Italy passes laws to combat one of Europe's worst corruption records
With a corruption ranking in global indices to rival Senegal's and Swaziland's, Italy has now made landmark moves to clean the country up
Italy's lower house of parliament passed a landmark new bill on Thursday in an effort to clean up a country that many see as one of the most corrupt in Europe.
According to international watchdog Transparency International's 2014 Corruption Perceptions Index, Italy is in 69th position in the world.
It is ranked at the bottom of the table of EU countries along with Greece, Bulgaria and Romania. These four countries are also ranked at the same level as Swaziland and Senegal.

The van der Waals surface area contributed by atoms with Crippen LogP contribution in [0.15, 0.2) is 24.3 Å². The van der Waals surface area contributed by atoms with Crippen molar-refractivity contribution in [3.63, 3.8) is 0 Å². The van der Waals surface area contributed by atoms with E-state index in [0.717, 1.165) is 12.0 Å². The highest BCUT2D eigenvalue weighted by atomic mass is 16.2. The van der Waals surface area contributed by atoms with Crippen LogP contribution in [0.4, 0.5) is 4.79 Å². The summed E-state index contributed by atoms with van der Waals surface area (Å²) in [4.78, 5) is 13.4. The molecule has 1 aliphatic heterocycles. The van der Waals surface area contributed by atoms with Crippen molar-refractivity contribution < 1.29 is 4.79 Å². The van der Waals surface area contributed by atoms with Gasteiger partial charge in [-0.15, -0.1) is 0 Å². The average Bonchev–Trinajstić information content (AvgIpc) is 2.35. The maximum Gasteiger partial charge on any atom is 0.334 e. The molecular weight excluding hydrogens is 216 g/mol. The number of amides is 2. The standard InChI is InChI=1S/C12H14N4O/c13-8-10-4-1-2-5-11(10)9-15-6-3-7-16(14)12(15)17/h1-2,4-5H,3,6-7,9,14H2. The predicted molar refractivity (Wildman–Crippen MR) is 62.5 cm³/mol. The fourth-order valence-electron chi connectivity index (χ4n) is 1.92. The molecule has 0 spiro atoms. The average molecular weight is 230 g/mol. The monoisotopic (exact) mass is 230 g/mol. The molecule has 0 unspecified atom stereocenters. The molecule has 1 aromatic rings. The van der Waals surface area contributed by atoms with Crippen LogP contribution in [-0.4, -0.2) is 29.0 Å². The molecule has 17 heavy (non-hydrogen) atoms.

According to Italy's English language outlet The Local:
"Those convicted of accounting fraud, which was decriminalized in 2002 by Silvio Berlusconi’s government, will face jail terms of up to ten years
"The law will also see those convicted of corruption, including bribery and public contract rigging, jailed for up to ten years."
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